P. M. About 4 P. M. a combined and simultaneous attack was made, the infantry moving against Pickett's left and rear, whilst dismounted cavalry assailed him in front. The attack succeeded. The position was carried with the loss of valuable lives, many prisoners and all of the artillery. Our extreme right was crushed. The extent of the disaster was not generally known till late the next day. All during the night of April 1st the enemy's batteries around Petersburg kept up an almost incessant cannonade, solid shot and shell whizzing through the air and bursting in every direction, at times equal in brilliancy to a vivid meteoric display.1 The infantry pickets were also wide awake and kept up much more than their usual firing. About day-light it was
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Table of Contents:
Battle of Kelleysville , March 17th , 1863 -Reports of Generals J. E. B. Stuart and Fitz. Lee .
Causes of the defeat of Gen. Lee 's Army at the battle of Gettysburg -opinions of leading Confederate soldiers.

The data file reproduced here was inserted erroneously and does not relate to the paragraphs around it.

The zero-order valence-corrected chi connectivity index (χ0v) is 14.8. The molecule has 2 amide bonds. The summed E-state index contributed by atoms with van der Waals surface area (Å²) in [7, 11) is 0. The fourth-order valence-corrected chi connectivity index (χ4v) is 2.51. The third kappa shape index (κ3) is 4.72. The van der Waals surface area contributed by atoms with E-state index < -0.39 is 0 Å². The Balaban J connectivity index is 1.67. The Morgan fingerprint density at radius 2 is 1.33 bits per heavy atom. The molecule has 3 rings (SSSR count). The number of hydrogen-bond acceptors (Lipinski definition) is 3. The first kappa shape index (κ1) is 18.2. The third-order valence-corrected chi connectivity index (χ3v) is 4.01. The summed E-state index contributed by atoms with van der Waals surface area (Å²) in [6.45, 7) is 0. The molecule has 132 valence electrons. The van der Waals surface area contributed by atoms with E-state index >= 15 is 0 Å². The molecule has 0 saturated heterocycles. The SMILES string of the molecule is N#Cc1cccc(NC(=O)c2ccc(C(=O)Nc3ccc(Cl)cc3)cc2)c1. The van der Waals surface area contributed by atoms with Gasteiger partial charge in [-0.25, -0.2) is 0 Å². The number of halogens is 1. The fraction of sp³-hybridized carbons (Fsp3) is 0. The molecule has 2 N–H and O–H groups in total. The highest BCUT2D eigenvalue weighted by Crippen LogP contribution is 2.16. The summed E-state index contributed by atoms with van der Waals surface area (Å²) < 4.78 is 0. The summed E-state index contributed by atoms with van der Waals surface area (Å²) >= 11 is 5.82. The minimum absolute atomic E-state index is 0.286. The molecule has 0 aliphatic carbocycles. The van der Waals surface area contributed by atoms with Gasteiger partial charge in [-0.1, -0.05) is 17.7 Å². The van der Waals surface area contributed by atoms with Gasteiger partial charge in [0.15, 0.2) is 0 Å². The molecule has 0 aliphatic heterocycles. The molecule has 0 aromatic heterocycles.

Letter from Gen J. A. Early .
Causes of the Confederate defeat at Gettysburg .
Letter from General E. P. Alexander , late Chief of artillery First corps , A. N. V .
Leading Confederates on the battle of Gettysburg .
Letter from General John B. Hood .
Official Reports of the battle of Gettysburg .
Report of General Patton Anderson of operations of his division from 30th of July to 31st of August , 1864 , including the battle of Jonesboro , Georgia .
The peace Commission .-letter from Ex-President Davis .
Letter from Hon. J. P. Benjamin .
Farewell address of Brigadier-General R. L. Gibson to the Louisiana brigade after the terms of surrender had been agreed upon between Lieut.-Gen. Richard Taylor , C. S. A. , and Major-Gen. E. R. S. Canby , U. S. A.
Reminiscences of torpedo service in Charleston Harbor by W. T. Glassel , Commander Confederate States Navy.
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